Culture photo

Over the weekend Taylor Swift achieved a rather unprecedented victory for musicians by publishing an open-letter to Apple on her Tumblr page. She was upset that the company wasn’t planning to pay artists royalties for their music during the three month trial period of Apple Music.

“We don’t ask you for free iPhones,” she wrote in her letter. “Please don’t ask us to provide you with our music for no compensation.” Apple responded to Swift’s concerns in under 24 hours, have reversed the policy and will now be paying full royalties to artists during the trial. But according to one photographer if Swift is going to ride this ethical high horse she needs to reconsider her own image-licensing policy.

Photographer Jason Sheldon penned his own open letter to the pop star, criticizing the contracts that photographers are forced to sign before bringing a camera into one of Swift’s shows. In his letter he attaches a “Photo Authorization Form” from 2011 provided by Swift’s management company, Firefly Entertainment.

Sheldon takes issue with two aspects of the form in particular: it states the photographs may be used on a one-time basis and not reprinted in any other publication and that “FEI shall have the perpetual, worldwide right to use (and to authorize others to us) any or all of the photographs for any non-commercial purpose, including but not limited to publicity and promotion.”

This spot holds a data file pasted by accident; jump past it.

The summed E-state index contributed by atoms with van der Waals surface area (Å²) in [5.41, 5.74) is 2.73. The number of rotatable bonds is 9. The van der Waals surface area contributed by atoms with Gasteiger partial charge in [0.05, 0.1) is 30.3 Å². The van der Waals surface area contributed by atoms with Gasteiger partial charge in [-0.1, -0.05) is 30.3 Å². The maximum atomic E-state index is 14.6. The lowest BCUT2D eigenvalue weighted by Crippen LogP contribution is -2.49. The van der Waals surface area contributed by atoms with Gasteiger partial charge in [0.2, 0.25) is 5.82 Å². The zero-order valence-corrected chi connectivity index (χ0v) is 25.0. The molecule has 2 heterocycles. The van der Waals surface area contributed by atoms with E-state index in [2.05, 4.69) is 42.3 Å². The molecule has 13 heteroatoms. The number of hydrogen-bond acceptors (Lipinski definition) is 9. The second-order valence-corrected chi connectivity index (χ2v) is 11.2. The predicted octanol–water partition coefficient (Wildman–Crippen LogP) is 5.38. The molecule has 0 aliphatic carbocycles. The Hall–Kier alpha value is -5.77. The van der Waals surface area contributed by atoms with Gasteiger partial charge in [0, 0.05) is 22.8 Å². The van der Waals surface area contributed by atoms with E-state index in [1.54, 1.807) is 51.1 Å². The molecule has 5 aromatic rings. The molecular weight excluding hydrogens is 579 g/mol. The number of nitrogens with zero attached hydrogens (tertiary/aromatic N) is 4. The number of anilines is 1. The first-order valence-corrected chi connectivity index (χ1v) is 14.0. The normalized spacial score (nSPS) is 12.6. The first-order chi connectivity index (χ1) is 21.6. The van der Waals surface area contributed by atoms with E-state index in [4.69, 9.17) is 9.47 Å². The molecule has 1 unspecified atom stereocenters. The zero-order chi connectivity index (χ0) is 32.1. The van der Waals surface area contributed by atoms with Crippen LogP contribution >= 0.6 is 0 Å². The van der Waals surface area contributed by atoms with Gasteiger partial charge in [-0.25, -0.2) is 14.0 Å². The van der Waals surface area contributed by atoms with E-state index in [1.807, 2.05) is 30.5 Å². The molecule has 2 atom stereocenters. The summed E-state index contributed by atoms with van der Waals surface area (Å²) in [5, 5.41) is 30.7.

Sheldon calls these contract terms a rights grab—which they absolutely are—and wonders how the pop star sees herself as being any different than Apple.

“If you don’t like being exploited, that’s great…make a huge statement about it, and you’ll have my support. But how about making sure you’re not guilty of the very same tactic before you have a pop at someone else?” he writes.

Sadly, contracts like these are becoming more and more common in the music industry—especially when dealing with huge artists like Taylor Swift. And when photographers agree to sign them, and in turn sign over the rights to their photographs, it sets a very nasty precedent.

Sheldon ends his letter by urging Swift to “do the right thing” and change her photo policy. “Photographers don’t ask for your music for free. Please don’t ask us to provide you with your marketing material for free,” he writes.

A change in the crappy contracts that music photographers are often forced to sign would be a welcome one. Sadly for Sheldon, open letters like these seem to have more impact when they are written by someone famous and not sent to someone famous.